NATIONAL ACADEMY PRESS • 2101 Constitution Avenue, N.W. • Washington, DC 20418 NOTICE: The project that is the subject of this report was approved by the Governing Board of the National Research Council, whose members are drawn from the councils of the National Academy of Sciences, the National Academy of Engineering, and the Institute of Medicine. The members of the committee responsible for the report were chosen for their special competences and with regard for appropriate balance. This project was funded by the U.S. Department of Health and Human Services Office of Disease Prevention and Health Promotion, Contract No. 282-96-0033, T03; the National Institutes of Health Office of Dietary Supplements; the Centers for Disease Control and Prevention, National Center for Chronic Disease Prevention and Health Promotion, Division of Nutrition and Physical Activity; Health Canada; the Institute of Medicine; the Dietary Reference Intakes Private Foundation Fund, including the Dannon Institute and the Inter- national Life Sciences Institute; and the Dietary Reference Intakes Corporate Donors’ Fund. Contributors to the Fund to date include Daiichi Fine Chemicals, Inc., Kemin Foods, L.C., M&M/Mars, Mead Johnson Nutritionals, Nabisco Foods Group, Natural Source Vitamin E Association, Roche Vitamins Inc., U.S. Borax, and Weider Nutritional Group. The opinions or conclusions expressed herein do not necessarily reflect those of the funders. Library of Congress Cataloging-in-Publication Data Dietary reference intakes for vitamin A, vitamin K, arsenic, boron, chromium, copper, iodine, iron, manganese, molybdenum, nickel, silicon, vanadium, and zinc : a report of the Panel on Micronutrients ... [et al.], Standing Committee on the Scientific Evaluation of Dietary Reference Intakes, Food and Nutrition Board, Institute of Medicine. p. cm. Includes bibliographical references and index. ISBN 0-309-07279-4 (pbk.)—ISBN 0-309-07290-5 (hc.) 1. Trace elements in nutrition. 2. Vitamin A in human nutrition. 3. Vitamin K. 4. Reference Values (Medicine) I. Institute of Medicine (U.S.). Panel on Micronutrients. QP534 .D54 2002 612.3′924- -dc21 2001052139 This report is available for sale from the National Academy Press, 2101 Constitution Avenue, N.W., Box 285, Washington, DC 20055; call (800) 624-6242 or (202) 334-3313 (in the Washington metropolitan area), or visit the NAP’s on-line bookstore at http://www.nap.edu. For more information about the Institute of Medicine or the Food and Nutrition Board, visit the IOM home page at http://www.iom.edu. Copyright 2001 by the National Academy of Sciences. All rights reserved. Printed in the United States of America The serpent has been a symbol of long life, healing, and knowledge among almost all cultures and religions since the beginning of recorded history. The image adopted as a logotype by the Institute of Medicine is based on a relief carving from ancient Greece, now held by the Staatliche Museen in Berlin.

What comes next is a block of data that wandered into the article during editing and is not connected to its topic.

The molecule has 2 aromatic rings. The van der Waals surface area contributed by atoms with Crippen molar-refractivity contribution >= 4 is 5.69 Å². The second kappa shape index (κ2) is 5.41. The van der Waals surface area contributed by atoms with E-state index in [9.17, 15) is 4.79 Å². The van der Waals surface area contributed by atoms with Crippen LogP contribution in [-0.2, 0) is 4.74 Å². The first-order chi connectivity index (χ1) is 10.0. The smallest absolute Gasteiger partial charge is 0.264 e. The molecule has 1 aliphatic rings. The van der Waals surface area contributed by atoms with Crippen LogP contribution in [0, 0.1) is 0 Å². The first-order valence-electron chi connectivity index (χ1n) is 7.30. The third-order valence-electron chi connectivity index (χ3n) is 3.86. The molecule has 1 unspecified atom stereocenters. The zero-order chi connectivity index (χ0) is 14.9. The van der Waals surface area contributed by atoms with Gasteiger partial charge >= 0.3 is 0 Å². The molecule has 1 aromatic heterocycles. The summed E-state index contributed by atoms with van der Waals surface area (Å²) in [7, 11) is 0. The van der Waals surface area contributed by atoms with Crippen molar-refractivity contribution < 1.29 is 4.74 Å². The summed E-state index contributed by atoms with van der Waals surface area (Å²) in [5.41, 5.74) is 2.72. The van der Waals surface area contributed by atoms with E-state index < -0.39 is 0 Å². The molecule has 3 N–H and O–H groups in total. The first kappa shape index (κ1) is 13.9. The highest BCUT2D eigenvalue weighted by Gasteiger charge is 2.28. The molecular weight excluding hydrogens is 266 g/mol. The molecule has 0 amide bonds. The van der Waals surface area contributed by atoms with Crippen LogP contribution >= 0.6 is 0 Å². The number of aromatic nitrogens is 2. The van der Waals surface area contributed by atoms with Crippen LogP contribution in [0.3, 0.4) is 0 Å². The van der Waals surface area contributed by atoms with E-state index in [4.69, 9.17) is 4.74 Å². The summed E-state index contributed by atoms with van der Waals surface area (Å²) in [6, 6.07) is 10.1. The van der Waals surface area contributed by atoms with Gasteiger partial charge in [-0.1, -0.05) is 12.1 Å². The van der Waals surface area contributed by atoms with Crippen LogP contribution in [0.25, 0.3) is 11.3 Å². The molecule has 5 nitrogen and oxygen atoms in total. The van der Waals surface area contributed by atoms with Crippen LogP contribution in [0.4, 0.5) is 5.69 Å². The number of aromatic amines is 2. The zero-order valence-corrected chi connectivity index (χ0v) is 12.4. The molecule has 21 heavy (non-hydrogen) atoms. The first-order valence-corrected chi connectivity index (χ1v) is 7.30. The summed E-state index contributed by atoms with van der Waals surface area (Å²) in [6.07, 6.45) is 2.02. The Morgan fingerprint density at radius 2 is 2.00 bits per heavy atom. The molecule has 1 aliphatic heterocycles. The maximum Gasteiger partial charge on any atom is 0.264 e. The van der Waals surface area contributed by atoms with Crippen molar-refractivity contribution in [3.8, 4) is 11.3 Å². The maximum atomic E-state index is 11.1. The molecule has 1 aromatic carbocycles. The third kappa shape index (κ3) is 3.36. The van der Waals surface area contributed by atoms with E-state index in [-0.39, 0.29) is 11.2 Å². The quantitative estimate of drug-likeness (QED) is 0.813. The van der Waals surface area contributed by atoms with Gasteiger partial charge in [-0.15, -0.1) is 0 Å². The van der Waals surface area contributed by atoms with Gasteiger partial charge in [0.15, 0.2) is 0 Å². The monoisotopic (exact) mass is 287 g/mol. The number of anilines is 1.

“Knowing is not enough; we must apply. Willing is not enough; we must do.” —Goethe INSTITUTE OF MEDICINE Shaping the Future for Health